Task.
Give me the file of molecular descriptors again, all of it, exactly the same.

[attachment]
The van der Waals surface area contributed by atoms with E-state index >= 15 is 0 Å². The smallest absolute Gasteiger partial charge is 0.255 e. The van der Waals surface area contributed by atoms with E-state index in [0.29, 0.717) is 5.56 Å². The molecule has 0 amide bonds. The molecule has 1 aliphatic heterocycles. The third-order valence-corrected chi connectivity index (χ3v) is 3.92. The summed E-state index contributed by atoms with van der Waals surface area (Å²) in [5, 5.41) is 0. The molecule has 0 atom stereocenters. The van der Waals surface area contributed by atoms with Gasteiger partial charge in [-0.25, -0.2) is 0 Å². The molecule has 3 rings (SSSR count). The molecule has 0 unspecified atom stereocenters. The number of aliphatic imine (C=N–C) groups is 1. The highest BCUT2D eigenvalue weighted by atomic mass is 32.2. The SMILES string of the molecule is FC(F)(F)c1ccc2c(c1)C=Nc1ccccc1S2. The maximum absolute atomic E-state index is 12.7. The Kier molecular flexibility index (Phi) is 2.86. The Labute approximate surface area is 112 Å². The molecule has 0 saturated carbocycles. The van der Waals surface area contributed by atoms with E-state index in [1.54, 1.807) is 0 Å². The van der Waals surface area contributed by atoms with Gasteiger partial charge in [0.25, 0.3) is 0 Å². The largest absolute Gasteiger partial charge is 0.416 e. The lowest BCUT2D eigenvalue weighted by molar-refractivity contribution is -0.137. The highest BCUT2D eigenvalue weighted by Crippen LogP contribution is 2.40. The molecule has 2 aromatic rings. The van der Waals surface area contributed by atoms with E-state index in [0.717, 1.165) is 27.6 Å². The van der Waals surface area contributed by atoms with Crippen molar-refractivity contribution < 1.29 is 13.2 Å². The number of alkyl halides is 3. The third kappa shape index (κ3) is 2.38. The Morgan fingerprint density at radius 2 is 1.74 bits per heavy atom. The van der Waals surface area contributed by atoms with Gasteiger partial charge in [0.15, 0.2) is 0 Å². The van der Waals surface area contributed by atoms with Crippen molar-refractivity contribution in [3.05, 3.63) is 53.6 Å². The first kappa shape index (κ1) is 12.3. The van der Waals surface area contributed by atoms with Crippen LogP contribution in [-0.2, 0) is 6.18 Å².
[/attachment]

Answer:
The van der Waals surface area contributed by atoms with E-state index >= 15 is 0 Å². The smallest absolute Gasteiger partial charge is 0.255 e. The van der Waals surface area contributed by atoms with E-state index in [0.29, 0.717) is 5.56 Å². The molecule has 0 amide bonds. The molecule has 1 aliphatic heterocycles. The third-order valence-corrected chi connectivity index (χ3v) is 3.92. The summed E-state index contributed by atoms with van der Waals surface area (Å²) in [5, 5.41) is 0. The molecule has 0 atom stereocenters. The van der Waals surface area contributed by atoms with Gasteiger partial charge in [-0.25, -0.2) is 0 Å². The molecule has 3 rings (SSSR count). The molecule has 0 unspecified atom stereocenters. The number of aliphatic imine (C=N–C) groups is 1. The highest BCUT2D eigenvalue weighted by atomic mass is 32.2. The SMILES string of the molecule is FC(F)(F)c1ccc2c(c1)C=Nc1ccccc1S2. The maximum absolute atomic E-state index is 12.7. The Kier molecular flexibility index (Phi) is 2.86. The Labute approximate surface area is 112 Å². The molecule has 0 saturated carbocycles. The van der Waals surface area contributed by atoms with E-state index in [1.54, 1.807) is 0 Å². The van der Waals surface area contributed by atoms with Gasteiger partial charge in [0.25, 0.3) is 0 Å². The largest absolute Gasteiger partial charge is 0.416 e. The lowest BCUT2D eigenvalue weighted by molar-refractivity contribution is -0.137. The highest BCUT2D eigenvalue weighted by Crippen LogP contribution is 2.40. The molecule has 2 aromatic rings. The van der Waals surface area contributed by atoms with E-state index in [0.717, 1.165) is 27.6 Å². The van der Waals surface area contributed by atoms with Crippen molar-refractivity contribution < 1.29 is 13.2 Å². The number of alkyl halides is 3. The third kappa shape index (κ3) is 2.38. The Morgan fingerprint density at radius 2 is 1.74 bits per heavy atom. The van der Waals surface area contributed by atoms with Gasteiger partial charge in [0.15, 0.2) is 0 Å². The van der Waals surface area contributed by atoms with Crippen molar-refractivity contribution in [3.05, 3.63) is 53.6 Å². The first kappa shape index (κ1) is 12.3. The van der Waals surface area contributed by atoms with Crippen LogP contribution in [-0.2, 0) is 6.18 Å².